"All words are symbols that represent unspeakable realities. Which is also why words are magical." (Donald Miller tweet)

Saturday, April 12, 2008

eezveenetya, pazhalsta

I don't laugh much at movies. I laugh inside, if they're funny. But not out loud. Most movies just aren't that funny.

But last night, there was a movie on TV, and I mostly got hooked into it because the beginning was all in Russian. I was listening to see if any of the words spoken were on the list of 9 Russian words that I know. (I do that with The Hunt for Red October too.)

And they were, by the way - "Eezveenetya, pazhalsta!!" Anyone know what that means? I do! I've said it, in Ukraine. And I even got an appropriate response to it from a stranger. But I digress.

The movie was The Russians Are Coming! The Russians Are Coming!

And I laughed, and I laughed, and I laughed. All by myself. Mostly at the crazy little tourist town that panics so thoroughly for little to no reason. Oh my. That is ONE FUNNY MOVIE.


Dougie G said...

Ok..... so what does "eezveenetya,pazhalsta" mean?

The Other Side said...

Try translating the following:
"собаки могут обнаружить болезнь в людях."

Don G said...

eezveenetya pazhalsta sounds like what I say when I sneeze. And I've been doing a lot of that lately. No laughing matter.

Dougie G said...

"собаки могут обнаружить болезнь в людях."
That looks like Ukranian to me. I had a Ukranian friend and that is what the writing looked like.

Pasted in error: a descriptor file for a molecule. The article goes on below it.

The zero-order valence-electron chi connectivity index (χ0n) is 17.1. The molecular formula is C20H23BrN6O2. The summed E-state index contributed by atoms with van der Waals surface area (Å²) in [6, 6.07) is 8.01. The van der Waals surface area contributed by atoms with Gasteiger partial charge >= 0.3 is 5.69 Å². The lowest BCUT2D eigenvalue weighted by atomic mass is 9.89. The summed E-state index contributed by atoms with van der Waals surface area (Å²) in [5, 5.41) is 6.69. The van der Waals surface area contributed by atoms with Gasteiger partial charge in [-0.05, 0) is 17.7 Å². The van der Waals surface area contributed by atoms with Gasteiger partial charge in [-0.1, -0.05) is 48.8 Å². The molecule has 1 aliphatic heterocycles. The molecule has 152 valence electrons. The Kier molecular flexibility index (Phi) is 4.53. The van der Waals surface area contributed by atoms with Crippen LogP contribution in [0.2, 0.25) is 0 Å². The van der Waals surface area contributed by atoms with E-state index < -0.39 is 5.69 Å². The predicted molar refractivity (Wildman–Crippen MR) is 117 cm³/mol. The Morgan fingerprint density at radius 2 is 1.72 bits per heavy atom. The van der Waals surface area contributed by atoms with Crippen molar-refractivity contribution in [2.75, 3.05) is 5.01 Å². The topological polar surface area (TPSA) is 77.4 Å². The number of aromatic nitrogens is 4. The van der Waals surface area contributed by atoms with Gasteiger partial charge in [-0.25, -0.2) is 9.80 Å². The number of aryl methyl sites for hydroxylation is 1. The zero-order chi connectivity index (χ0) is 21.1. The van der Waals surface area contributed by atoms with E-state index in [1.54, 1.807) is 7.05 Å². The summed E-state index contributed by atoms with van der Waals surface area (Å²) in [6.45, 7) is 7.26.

Patti said...

hey the other side - I'll have to look it up - any hints?

Joe said...

I remember getting a couple of snickers when I first saw the movie. Never thought it was that funny... though enjoyed it... sort of. It was in the theatre when it first came out that I saw it. The first few chuckles came because laughter is infectious. I almost watched it again the other night... almost.

But you? You laughed. Boy did you laugh. And you were alone. I hope you laughed so hard that you had an uncontrolled snort now and then.


Darryl S. said...

Some languages look like they would take longer to write via longhand than English. I only know "nyet" in Russian.
I'll guess at some of these.
"eezveenetya,pazhalsta" means, "where the heck are we?" And "собаки могут обнаружить болезнь в людях" means "I would like some crackers and cheese please." How'd I do?

Patti said...

good guesses, darryl! I don't know if it takes longer to write in Russian. I know it takes ME longer to write in Russian!! :)

OK, "eezveenetya, pazhalsta" means "Excuse me, please". Invaluable, when you're a stranger in a strange land.

And I don't know what the other one means. Don't even know who "the other side" is.

Oooohhhh, it's a mystery!!